View Full Version : 3/4 inch video to digital
February 19th, 2007, 11:29 AM
Let me try this again (Please delete the other post):
I would like to convert an old college production---shot on 3/4-inch SP Videotape---to digital so I can author a DVD. I will be using my Canopus ADVC300 converter. I believe I can get my hands on a 3/4-inch tape deck, specifically the "Sony 5850."
Question: I don't know if any of you remember these 3/4-inch deck dinosaurs or not, but will they have the proper audio and video outputs to go into my canopus converter box (which has composite and s-video inputs)?
I have tried to attach a jpg of one of these dinosaurs.
February 19th, 2007, 11:34 AM
Hmm, should I be embarrassed to say I still have a 5600 in my equipment rack in the office? One of these days I'm going to get around to dubbing all of the old 3/4" masters and get rid of the monster.
In the meantime, it has composite video via BNC and RCA outs for audio--the 5850 might have XLR outs, though.
February 19th, 2007, 11:39 AM
I have a Sony VP720 I use for dubbing purposes. It has a BNC out for video. You'll need a BNC to RCA adapter to feed a composite video signal to your canopus. Two RCA audio cables for the audio as well of course.
I've done this a lot, no problems at all.
EDIT: Oops Charles, you beat me to it!
February 19th, 2007, 11:49 AM
Thanks for the responses. I assume it has a three prong
AC chord to plug into a traditional electrical wall outlet?
Just checking; I don't want to have to alter the outlets in my room.
February 19th, 2007, 12:21 PM
Well, thanks for bringing a smile to my day. That's a no kidding piece of professional video equipment. You can tell by how much it weighs ;)
It will have a three prong plug (it's not THAT old), and Richard's spot on about what you'll need for the transfer. Most of the professional world still uses BNC connectors for composite (and component) video.
Treat it gently, it deserves a bit of respect. Heck, at one point, it was a huge breakthrough. In it's day, it was THE standard. There was none of the complex tangle of formats, bit depths, codecs, etc. that make up the current landscape. Of course you paid for that simplicity. Charles, any chance you remember what you paid for your 5600?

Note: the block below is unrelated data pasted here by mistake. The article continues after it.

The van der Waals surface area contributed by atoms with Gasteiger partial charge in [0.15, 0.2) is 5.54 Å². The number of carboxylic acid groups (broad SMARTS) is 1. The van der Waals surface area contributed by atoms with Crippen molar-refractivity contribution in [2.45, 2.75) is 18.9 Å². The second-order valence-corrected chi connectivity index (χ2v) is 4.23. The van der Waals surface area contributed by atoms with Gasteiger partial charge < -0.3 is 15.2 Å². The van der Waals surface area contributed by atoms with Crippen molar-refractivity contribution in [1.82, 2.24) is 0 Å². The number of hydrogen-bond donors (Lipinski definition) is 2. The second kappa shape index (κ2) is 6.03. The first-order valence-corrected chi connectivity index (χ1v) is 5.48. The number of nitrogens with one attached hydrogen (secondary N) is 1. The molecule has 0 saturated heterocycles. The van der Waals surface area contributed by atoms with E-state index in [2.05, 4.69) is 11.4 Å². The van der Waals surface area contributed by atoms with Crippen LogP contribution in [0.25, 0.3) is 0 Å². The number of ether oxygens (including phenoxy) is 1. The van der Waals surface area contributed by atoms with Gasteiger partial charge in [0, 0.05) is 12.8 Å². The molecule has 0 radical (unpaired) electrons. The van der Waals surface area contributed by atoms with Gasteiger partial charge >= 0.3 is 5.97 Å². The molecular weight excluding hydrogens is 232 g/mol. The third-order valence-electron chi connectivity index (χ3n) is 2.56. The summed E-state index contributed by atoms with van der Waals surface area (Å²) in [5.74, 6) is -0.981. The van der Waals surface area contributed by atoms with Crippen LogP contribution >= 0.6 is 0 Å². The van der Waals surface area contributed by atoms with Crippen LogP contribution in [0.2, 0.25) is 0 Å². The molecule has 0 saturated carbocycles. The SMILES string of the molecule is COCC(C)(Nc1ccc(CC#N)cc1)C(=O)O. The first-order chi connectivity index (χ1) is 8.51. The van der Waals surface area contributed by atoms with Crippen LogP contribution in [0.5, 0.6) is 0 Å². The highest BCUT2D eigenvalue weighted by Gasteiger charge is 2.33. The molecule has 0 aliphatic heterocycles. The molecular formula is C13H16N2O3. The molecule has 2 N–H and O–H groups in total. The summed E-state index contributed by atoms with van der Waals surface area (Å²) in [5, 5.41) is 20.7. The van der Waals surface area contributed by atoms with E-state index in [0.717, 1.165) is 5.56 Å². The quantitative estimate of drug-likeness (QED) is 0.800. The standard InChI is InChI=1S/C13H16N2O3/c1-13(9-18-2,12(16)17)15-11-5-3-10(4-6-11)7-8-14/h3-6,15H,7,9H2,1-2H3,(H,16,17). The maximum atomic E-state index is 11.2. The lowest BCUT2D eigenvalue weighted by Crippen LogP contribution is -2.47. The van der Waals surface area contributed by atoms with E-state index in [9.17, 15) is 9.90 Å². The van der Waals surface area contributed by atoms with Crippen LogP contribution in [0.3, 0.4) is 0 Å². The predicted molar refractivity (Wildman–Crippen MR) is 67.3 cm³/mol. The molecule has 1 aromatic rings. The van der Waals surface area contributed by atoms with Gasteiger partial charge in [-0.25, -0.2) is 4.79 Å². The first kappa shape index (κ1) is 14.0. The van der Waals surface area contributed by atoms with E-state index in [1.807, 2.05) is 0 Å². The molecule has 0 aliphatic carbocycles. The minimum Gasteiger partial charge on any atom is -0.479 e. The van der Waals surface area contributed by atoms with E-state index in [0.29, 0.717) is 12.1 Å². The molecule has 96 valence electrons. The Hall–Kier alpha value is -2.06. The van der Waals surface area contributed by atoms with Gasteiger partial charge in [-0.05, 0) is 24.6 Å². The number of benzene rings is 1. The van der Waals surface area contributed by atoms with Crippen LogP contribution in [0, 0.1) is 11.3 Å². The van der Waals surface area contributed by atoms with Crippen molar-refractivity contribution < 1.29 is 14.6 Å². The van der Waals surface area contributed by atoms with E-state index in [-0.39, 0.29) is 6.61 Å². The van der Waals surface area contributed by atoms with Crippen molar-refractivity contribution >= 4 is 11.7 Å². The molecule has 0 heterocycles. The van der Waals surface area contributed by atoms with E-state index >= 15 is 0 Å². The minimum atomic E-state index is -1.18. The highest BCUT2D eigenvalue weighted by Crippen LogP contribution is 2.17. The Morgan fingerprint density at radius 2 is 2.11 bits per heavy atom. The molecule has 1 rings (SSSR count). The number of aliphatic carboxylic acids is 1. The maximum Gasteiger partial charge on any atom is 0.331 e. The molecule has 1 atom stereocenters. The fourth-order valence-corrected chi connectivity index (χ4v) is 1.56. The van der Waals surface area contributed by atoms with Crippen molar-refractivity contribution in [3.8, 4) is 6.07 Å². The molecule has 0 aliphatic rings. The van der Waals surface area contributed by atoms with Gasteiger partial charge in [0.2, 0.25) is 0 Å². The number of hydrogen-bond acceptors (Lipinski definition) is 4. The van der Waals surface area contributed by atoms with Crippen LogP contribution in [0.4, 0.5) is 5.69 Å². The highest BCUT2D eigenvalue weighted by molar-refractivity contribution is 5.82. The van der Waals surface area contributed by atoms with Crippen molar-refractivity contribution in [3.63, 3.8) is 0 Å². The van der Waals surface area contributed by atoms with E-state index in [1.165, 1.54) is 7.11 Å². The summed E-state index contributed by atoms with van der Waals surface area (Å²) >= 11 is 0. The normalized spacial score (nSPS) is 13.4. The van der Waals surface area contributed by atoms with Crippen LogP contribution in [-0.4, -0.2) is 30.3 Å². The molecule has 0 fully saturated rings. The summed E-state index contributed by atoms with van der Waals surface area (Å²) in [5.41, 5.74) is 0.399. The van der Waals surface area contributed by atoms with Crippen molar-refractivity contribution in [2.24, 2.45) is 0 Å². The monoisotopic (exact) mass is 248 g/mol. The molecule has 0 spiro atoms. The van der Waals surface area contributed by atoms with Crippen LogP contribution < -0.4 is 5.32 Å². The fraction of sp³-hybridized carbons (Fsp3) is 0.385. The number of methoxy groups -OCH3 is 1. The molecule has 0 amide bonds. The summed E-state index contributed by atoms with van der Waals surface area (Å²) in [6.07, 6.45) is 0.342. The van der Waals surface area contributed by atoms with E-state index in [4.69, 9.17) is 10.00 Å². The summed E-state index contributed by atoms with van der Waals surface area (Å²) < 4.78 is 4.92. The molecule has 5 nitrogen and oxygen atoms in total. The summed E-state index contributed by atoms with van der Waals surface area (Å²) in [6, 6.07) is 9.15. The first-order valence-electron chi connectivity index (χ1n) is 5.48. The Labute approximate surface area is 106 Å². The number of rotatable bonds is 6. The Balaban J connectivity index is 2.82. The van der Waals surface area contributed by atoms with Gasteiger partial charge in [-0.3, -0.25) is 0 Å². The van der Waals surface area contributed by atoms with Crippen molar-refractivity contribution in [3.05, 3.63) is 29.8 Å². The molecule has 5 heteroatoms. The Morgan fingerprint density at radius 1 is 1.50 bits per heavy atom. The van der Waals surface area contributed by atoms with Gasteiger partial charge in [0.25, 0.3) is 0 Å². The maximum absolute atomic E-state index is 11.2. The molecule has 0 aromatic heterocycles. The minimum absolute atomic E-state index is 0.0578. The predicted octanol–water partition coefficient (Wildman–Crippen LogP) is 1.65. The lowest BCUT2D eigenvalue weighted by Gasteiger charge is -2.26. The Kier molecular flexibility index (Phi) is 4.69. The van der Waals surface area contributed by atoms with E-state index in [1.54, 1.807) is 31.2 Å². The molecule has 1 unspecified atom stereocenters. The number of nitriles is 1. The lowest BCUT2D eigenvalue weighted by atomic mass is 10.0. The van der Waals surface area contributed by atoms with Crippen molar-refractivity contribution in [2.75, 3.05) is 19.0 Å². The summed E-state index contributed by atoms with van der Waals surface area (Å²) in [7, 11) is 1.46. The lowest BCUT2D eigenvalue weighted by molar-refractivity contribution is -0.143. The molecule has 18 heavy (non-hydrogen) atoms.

February 19th, 2007, 12:28 PM
I might get my hands on
The Sony 5850 (pictured above), 5800, 9600, 9850, or JVC BRs810u.
What the difference is between those Sony models, I don't know. The higher numbered models, superior?
Where do you guys that have such decks go to have them serviced? I'm so electronically deficient that I don't think I'd attempt cleaning the video heads.
Probably a stupid question, but before I drop a few bucks on one, I'd like to know if there are places out there that service them.
February 19th, 2007, 02:40 PM
Oh, even more importantly, I just received this note about these types of machines. After reading the note, does anyone know if the Canopus advc300 has TBC or frame sync built in. Maybe I'm worrying for nothing, but the "SP" deck is no different than a regular deck, is it? Anyway, here's the note I got:
"If you want the highest quality, then you should use a TBC or frame sync when doing the copy. Some pro decks had TBCs in them and this would be best. The problem here is that you'll be shelling out a grand or more for an SP deck with a TBC.
Alternately, you could use a video editing card that has frame syncs on the input (most do). Your Canopus interface may also make use of a frame sync as it has to buffer the video somehow before doing the A-D conversion. Then you just need an SP 3/4 player. Any BVU series deck from BVU 850 and above would be SP -also VO 9000 series decks."
February 19th, 2007, 03:30 PM
The canopus 300 has a TBC built in, so you're good to go.
As to servicing the deck, if you're renting it, the place you're renting from will be servicing them. If you're buying, then ask the people you're buying from where THEY got them serviced.
I picked up my deck for twenty dollars. No Joke. There's a company in Florida that sells used broadcast gear, and they had a dozen of these old U-Matic Decks. (I have some u-matic footage, and I occasionally have to deal with it.) All they asked for was the shipping, as they were giving the decks away for free.
I clean the heads on them myself. It's MUCH easier than dealing with mini-dv. The drum is HUGE in comparison. I have a 'head cleaning' swab I got at an electronic supply store. Basically a little plastic handle with, I think, a deerskin chamois pad on the tip. A little bit of cleaning fluid (alcohol) and I rotate the drum by hand. Wipe the head GENTLY in the direction of rotation, NOT vertically as this will misalign the head... and they are good to go. These things were build like tanks, which is why they weigh so much.